In the Rudest of Health (The Israeli, Part III)

“You’ve got too much to say!”

So North-West London’s most famous French teacher would often chide his loquacious (he preferred “yapping”) pupils.

And not always having to say something – especially if, as my parents would remind me, that “something” is not worth saying – is an English attitude that the Israeli would do well to consider. Indeed, while silence and Jerusalem may both be golden, only one of them is “blue and white” too (for the time being, at least).

As I have documented on these pages (here, here and here), most Israelis are of the view that it is not only their God-given right, but also their duty, to give their opinion – even to complete strangers – on absolutely everything, whether or not that “everything” even concerns them.

Most common is advice . . . in my case, dating, dieting and doggy (dogging is, I am informed, something completely else). Earlier this week, for instance, there was the elderly lady on Rothschild who deemed it incumbent upon her to inform me that I was endangering the lives of Stuey and Dexxy by not observing the Do Not Walk sign (wonderfully altruistic, I thought, considering that Hezbollah is now in possession of scores of missiles capable of reaching, and destroying, her bidet).

The Israeli, however, does not limit him or herself to the purely prescriptive . . .

Two Saturdays ago, I drove Stuey and Dexxy to see Tal, a friend’s 6-year old daughter – housebound and miserable due to an upset tummy – who is particularly fond of my hairy flat mates, and who had summoned them to Hod Hasharon to cheer her spirits.

It might have been wise, before tucking in, to have spared a thought for the cause of Tal’s stomach ache. And, lo and behold, a short while after being amply fed by my Moroccan hostess, Tal’s mum, my bowels started to feel the effects of her schnitzel and couscous (delicious though they were).

While Edna’s apartment is small, and WC smaller still, I have brilliantly refined, over the years, the subtle art of camouflaging my lavatorial activities in other people’s homes. I don’t wish to give too much away – if the Made Simple or For Dummies people are reading this, you know where to find me – but it involves cleverly synchronizing  eruptions, emissions and plopping (to quote my earlier Blog on the Bog) with the ebbs and flows of living room discussion and/or peaks in television volume.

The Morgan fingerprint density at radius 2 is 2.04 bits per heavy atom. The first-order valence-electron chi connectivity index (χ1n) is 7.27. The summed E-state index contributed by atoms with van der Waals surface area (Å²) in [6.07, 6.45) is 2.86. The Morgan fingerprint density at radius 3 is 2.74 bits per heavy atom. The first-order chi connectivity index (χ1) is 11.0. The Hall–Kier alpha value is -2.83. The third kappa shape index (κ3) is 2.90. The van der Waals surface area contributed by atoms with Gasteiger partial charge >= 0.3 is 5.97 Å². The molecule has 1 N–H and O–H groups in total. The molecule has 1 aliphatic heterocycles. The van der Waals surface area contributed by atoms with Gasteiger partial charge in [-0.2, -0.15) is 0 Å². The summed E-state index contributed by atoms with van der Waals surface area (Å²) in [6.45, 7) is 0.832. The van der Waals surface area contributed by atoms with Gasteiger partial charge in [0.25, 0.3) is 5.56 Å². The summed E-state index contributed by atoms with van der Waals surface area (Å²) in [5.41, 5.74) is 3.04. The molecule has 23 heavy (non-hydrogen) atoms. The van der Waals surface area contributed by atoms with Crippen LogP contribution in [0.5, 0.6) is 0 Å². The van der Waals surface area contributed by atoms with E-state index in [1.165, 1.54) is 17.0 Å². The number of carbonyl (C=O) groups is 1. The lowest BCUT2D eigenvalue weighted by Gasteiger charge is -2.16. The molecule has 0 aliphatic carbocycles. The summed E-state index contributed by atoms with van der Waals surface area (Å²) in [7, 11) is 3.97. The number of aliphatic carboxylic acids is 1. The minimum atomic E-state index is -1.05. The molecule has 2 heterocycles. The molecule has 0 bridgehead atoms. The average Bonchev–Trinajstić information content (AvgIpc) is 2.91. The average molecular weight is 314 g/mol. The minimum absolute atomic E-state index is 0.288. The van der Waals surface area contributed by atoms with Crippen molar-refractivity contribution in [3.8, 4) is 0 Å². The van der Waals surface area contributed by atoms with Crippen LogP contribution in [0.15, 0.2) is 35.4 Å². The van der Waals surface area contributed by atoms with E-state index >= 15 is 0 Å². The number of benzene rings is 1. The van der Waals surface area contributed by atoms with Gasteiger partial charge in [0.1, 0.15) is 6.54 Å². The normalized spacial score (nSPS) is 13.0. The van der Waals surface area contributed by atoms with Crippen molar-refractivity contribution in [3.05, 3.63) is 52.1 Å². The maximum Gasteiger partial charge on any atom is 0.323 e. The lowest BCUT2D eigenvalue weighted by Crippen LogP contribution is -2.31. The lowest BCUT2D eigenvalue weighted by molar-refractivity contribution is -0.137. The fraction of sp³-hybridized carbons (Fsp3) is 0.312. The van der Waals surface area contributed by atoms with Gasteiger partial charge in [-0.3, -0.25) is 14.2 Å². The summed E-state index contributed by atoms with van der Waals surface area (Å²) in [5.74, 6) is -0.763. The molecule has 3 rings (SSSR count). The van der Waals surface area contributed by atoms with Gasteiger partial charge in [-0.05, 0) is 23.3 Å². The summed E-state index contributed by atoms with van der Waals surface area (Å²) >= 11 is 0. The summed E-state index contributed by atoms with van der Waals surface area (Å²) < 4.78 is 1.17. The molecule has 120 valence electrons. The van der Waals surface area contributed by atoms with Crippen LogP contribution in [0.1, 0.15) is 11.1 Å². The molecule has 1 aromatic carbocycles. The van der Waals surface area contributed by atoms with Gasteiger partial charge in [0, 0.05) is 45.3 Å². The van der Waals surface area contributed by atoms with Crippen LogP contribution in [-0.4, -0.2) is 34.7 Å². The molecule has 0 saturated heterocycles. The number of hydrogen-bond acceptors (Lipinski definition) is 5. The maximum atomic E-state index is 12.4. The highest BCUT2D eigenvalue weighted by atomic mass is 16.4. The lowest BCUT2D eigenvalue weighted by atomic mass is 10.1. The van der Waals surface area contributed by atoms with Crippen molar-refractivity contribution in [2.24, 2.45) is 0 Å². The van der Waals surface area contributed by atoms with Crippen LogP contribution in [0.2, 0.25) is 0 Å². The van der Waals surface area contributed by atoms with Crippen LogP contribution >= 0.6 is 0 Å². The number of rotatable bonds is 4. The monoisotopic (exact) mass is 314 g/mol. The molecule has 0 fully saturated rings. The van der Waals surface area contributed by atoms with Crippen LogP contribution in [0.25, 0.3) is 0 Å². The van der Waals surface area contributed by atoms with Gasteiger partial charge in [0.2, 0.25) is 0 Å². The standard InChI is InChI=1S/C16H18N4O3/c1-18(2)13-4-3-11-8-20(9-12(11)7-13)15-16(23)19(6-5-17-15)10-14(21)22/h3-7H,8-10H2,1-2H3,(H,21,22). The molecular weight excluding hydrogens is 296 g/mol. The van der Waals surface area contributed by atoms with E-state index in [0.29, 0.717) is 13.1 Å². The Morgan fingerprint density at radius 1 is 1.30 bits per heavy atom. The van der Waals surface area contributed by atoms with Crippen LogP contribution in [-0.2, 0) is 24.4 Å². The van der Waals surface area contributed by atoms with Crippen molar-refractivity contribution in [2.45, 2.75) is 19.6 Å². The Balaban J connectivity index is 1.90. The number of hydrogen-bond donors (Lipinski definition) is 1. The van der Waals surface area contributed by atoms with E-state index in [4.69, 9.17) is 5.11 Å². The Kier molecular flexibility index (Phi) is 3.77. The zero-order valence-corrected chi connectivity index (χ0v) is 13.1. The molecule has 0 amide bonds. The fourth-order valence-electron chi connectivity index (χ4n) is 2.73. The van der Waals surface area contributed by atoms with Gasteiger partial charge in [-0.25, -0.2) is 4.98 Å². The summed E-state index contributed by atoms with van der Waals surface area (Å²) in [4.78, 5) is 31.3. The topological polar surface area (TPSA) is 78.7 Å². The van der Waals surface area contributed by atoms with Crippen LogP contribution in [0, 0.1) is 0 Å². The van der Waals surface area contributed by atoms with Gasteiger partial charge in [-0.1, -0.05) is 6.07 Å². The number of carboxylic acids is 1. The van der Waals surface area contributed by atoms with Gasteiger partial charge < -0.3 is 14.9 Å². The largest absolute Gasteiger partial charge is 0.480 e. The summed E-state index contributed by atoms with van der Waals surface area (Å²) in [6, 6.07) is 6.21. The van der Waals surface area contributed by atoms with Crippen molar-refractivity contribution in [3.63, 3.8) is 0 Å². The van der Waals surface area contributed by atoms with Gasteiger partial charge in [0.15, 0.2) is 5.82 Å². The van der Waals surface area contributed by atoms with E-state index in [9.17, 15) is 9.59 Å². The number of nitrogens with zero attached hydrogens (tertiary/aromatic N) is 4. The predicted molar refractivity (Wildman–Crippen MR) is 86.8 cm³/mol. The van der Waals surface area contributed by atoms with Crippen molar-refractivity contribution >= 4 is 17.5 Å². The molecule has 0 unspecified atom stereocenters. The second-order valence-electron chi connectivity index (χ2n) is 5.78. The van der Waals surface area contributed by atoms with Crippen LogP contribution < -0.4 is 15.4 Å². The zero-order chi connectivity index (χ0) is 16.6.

And on this particularly delicate – the smaller the abode, the greater the risk of social disgrace – occasion, I put in a typically sterling performance. Indeed, even the absence of a canister of air freshener in the poorly ventilated shoebox did not worry me unduly, as I had noticed that Edna had only just exited. The true professional, you see, leaves nothing to chance.

Fortune and fate, on the other hand, are vicissitudes for which even the ultimate pro cannot legislate . . .

Whilst washing my hands in the adjacent bathroom, I heard (who I immediately understood to be) Edna’s ex-husband (and Tal’s father) – whom I had never met, and who was totally oblivious to my presence – enter the apartment, and head straight for the toilet.

“Shit!” I exclaimed to myself. “What stinking luck!” One always likes a few minutes grace after visiting one’s host’s WC.

And my worst fears were confirmed at once, with the uncouth bellowing of “Ed-naaa . . . eifo ha’spray (where’s the spray)?!”

“Shut up!” I silently begged. “Pleeease!!”

I had, now, nowhere to hide.

I mean, I hardly expected a momentary awkwardness, followed swiftly by a forced (and redundant) clearing of the throat and an off-the-cuff comment on the day’s weather – the inevitable English response – off a Moroccan! But, meeting the corpulent, hairy native in the narrow corridor, neither did he deem a cheeky grin and a wink to suffice . . .

La’briyut, gever (good health, man)!” bellowed the great oaf – clearly delighting in my lavatorial faux pas – as he shook my hand in traditional, Gever Gever Israeli style (i.e., as if trying to yank my arm off my torso).

I was reminded, by way of contrast, of an incident from my youth – at a friend’s parents’ dinner table in the genteel London suburb of St. John’s Wood – when a contemporary’s risqué crack was instantly met, by our friend’s mother, with a totally straight-faced “More meat, Jonathan?”

But the thought of saying nothing on the subject – or, at least, nothing that would heighten my considerable discomfort – had not even occurred to Edna’s ex. And I wouldn’t mind, but it is not as if your average Israeli male has exemplary toilet habits (see a philistine with a small pee).

On the other hand, perhaps I am just, still, a little too sensitive to that male. After all, the episode was nowhere near as humiliating as that experienced by a friend, backpacking Down Under, who – from overenthusiastic eating on suddenly being reacquainted with home cooking – chundered over the seder (Passover) table of his Australian friend’s parents, whom he had just met that same evening.